Bundled in gloves, beanies and scarves, more than 200 people gathered at Pioneer Park on Tuesday to honor the lives of 117 homeless or formerly homeless people who died in Utah in 2021.
At a candlelight vigil on the longest night of the year, some onlookers held candles to their fingers for warmth as they listened to housing advocates and service providers read the names of those who died.
“We understand that it’s cold, but this is what our homeless friends experience every year,” said Pamela Atkinson, a community advocate for the homeless.
The annual vigil — organized by a number of homeless service providers, including the Other Side Academy, the Fourth Street Clinic and the INN Between — returned to Pioneer Park after it was moved to a virtual format in 2020 because of the COVID-19 pandemic.
Atkinson praised the efforts of advocates and government officials to address homelessness in Utah, including the construction of The Magnolia, a 65-unit housing project for chronically homeless people in downtown Salt Lake City.
Lt. Gov. Deidre Henderson read a proclamation signed by Gov. Spencer Cox that noted the symbolism of the winter solstice and designated Dec. 21, 2021 as Homeless Persons Memorial Day. “We are not only trying to help individuals, but also build up our systems that are in place to help care for people while they’re in crisis, but also before they reach that crisis point,” she said.
Henderson said the state now provides more accessible mental health services, healthcare, better housing and better job training to people who are without housing.
“The homelessness crisis in Utah is more than just housing. ... It’s about culture, community, and caring and loving,” Henderson added.
Fred Rivers, a member of the Fourth Street Clinic’s Consumer Advisory board, shared stories from when he lived in a broken shopping cart on the street. Rivers moved to Utah from the East Coast during the 2002 Winter Olympics, but found himself without money after the games ended.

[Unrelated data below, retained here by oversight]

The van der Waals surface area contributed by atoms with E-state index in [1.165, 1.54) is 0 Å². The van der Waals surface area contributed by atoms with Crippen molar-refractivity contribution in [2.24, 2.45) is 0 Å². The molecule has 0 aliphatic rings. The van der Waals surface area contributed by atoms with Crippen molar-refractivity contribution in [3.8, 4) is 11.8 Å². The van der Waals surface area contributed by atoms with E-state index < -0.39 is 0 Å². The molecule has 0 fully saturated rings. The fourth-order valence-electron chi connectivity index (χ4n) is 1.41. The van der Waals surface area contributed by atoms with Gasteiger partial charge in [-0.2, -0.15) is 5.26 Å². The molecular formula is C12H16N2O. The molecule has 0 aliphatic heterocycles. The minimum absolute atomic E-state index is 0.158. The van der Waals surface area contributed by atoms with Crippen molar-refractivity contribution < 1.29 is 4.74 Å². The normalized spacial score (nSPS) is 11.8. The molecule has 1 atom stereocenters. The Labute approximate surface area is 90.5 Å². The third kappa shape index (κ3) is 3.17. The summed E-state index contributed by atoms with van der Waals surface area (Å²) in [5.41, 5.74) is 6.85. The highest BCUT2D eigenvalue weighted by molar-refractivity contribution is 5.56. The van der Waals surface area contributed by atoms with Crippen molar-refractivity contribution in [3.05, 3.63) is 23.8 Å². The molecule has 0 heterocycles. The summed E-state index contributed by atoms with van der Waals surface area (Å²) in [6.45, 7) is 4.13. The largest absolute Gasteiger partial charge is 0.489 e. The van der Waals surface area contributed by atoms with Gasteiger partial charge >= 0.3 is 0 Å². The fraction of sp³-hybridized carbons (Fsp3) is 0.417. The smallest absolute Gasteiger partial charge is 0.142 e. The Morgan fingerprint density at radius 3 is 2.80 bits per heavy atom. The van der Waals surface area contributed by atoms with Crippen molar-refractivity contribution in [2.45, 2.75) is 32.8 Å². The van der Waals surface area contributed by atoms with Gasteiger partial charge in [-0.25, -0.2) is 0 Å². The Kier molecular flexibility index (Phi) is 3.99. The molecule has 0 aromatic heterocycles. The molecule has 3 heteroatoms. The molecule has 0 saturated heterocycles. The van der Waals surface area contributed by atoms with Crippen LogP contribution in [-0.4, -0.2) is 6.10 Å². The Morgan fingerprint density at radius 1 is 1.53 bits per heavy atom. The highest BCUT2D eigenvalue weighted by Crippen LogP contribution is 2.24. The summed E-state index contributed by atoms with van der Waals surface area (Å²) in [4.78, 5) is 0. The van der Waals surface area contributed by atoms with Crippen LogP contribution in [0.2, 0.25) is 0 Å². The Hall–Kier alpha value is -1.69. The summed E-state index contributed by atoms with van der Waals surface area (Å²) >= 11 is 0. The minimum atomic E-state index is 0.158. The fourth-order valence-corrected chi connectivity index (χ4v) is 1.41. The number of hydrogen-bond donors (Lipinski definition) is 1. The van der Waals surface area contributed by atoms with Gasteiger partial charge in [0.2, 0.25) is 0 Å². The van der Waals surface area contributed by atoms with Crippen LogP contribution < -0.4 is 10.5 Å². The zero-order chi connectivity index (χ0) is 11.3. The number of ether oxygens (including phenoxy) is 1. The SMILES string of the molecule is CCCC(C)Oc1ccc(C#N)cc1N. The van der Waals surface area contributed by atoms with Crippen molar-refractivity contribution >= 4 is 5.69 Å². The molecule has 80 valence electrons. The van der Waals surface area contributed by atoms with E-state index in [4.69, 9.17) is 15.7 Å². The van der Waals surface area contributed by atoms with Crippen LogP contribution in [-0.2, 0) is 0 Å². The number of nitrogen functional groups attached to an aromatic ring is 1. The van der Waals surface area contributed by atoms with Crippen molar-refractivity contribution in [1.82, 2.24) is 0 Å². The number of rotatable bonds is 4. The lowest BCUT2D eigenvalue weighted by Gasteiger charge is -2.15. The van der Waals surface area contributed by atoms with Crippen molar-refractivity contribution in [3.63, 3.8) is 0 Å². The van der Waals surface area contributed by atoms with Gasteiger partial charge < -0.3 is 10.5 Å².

Rivers recalled a man who gave him a coffee and a breakfast burrito on a cold winter morning after he had lost everything. “He said, ‘Hey buddy, I’d like to give this to you.’ You do not know how much that simple act of kindness meant to me,” Rivers said.
He encouraged the crowd to care for the people around them and reminded attendees that, “homelessness does not discriminate.”
Attendees observed a moment of silence and listened to songs performed by the Other Side Academy Choir.
The average age of the 117 who reportedly died was 53-years-old — close to the average U.S. life expectancy of 51 for people experiencing homelessness, which falls well below the average life expectancy of 78 years for the population at large. The youngest person who died in Utah was 19 and the oldest was 80. Nine were veterans, according to the Fourth Street Clinic. Thirty were women.
The 2021 death toll was more than double the 53 people who reportedly died in 2020 — though that total may have been undercounted because of the pandemic, advocates said. There were 94 deaths in 2019, 121 in 2018, 117 in 2017, and 97 in 2016.
Agencies including the Volunteers of America-Utah, The Road Home, Catholic Community Services, the Department of Veterans Affairs and the Salt Lake County Housing Authority report deaths to Fourth Street Clinic, which compiles the informal list each year.
About 12% of those who died this year had a place to call home at the time of their deaths, Atkinson said.
The causes of death for almost all of the 117 who died in the past year were not reported this year, said James Jarrard, a spokesperson for the Fourth Street Clinic. Three were struck by automobiles.
Staffing shortages have delayed the opening of winter shelter space to keep people off the frigid streets.
The Road Home, one of the county’s primary homeless service providers, needs to hire about 30 new employees to staff a temporary 250-bed shelter on North Temple Street. Volunteers of America-Utah has had trouble recruiting six additional employees to run a smaller overflow site in the downtown area.